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Exploring the trend of sober curious: The proven health benefits of taking a break from alcohol

By challenging individuals to question their relationship with alcohol and its consequences, these initiatives can be seen as harm-reduction programs for the general population. Picture: Anil Sharma/ Unsplash

By challenging individuals to question their relationship with alcohol and its consequences, these initiatives can be seen as harm-reduction programs for the general population. Picture: Anil Sharma/ Unsplash

Published Oct 3, 2023


Have you ever wondered what it would be like to take a break from alcohol? Perhaps you've heard of the rising trend of being "sober curious" or participating in initiatives like "Dry January".

If so, here are some compelling reasons to consider embarking on a journey of sobriety.

Taking a pause from alcohol has become more than just a fleeting fad. For those who enjoy social drinking, abstaining for a month or exploring a sober lifestyle is an opportunity to step back and reflect on the role that alcohol plays in their lives.

The sober-curious movement isn't solely about addiction; it's about examining the impact of social drinking and how it aligns with personal values and well-being.

Research published by the National Library of Medicine highlights the potential risks associated with alcohol consumption.

It indicates that excessive and frequent alcohol use is directly linked to increased mortality rates from various medical conditions, including liver diseases, cancer, stroke, heart disease, and more.

In fact, the World Health Organization's comparative risk assessment identified alcohol consumption as a significant contributor to the global burden of disease and injury.

In response to these findings, public health campaigns promoting temporary alcohol abstinence have gained momentum in recent years.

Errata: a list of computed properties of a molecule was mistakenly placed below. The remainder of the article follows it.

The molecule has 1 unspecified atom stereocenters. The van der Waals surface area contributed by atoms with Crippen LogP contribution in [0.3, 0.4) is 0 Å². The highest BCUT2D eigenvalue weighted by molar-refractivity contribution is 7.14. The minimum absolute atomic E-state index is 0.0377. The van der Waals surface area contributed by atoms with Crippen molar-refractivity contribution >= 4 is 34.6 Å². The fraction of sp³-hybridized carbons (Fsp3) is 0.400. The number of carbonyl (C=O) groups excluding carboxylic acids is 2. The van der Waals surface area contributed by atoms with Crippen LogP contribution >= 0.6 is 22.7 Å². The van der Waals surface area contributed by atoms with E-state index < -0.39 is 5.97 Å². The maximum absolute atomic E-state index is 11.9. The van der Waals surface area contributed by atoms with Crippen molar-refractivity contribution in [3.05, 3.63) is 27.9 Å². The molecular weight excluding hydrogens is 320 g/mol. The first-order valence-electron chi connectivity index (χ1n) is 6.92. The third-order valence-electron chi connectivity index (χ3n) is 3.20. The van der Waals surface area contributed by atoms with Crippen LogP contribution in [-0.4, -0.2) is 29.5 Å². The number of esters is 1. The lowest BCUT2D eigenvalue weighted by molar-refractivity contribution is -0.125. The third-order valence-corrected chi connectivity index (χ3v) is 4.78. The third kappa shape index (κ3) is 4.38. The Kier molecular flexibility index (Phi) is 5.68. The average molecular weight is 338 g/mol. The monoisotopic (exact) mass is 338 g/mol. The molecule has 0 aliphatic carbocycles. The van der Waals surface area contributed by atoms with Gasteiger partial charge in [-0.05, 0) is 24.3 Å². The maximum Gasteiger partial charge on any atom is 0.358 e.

So, what can you do if you're considering a break from alcohol?

Here are some practical steps to guide you on your journey:

Make a plan

Instead of focusing on what you're giving up, shift your perspective to what you're moving toward. Set clear goals and intentions for your sober period. This could be taking up hiking or learning a new skill.

Identify triggers

Reflect on the people, places, and circumstances that make it easier for you to drink. Once you've identified these cues, brainstorm alternative activities or coping mechanisms to replace them.

Explore non-alcoholic options

Today, many establishments offer a variety of delicious non-alcoholic beverages. Take advantage of these "dry" drink options when socialising or attending events.

If, after your break, you choose to drink socially again, remember not to feel guilty. Acknowledge and celebrate the fact that you took a mindful break and move forward with a renewed plan for responsible drinking.

Participating in an OcSober campaign can be incredibly beneficial for your health. Here are some of the advantages:

Alcohol can have detrimental effects on various organs in your body, including the liver, heart, and pancreas. By abstaining from alcohol, you give your body a chance to heal and function optimally.

Heavy and prolonged alcohol consumption has been linked to an increased risk of various diseases, such as liver disease, cardiovascular problems, certain types of cancer, and pancreatitis.

Taking a break from alcohol can lower these risks and improve your overall health.

Alcoholic beverages are often high in calories and can contribute to weight gain. By abstaining from alcohol, you eliminate those extra empty calories and may find it easier to maintain a healthy weight or even lose some pounds.

Regular and excessive alcohol consumption can lead to addiction and dependence, making it difficult for individuals to control their drinking habits. This can have severe consequences on both physical and mental health.

The liver is responsible for metabolising alcohol, and excessive alcohol consumption can cause liver inflammation, scarring (cirrhosis), and even liver failure. This can have serious and potentially life-threatening consequences.

Alcohol can exacerbate existing mental health conditions or contribute to the development of new ones. It is known to increase the risk of depression, anxiety, and other mental health disorders.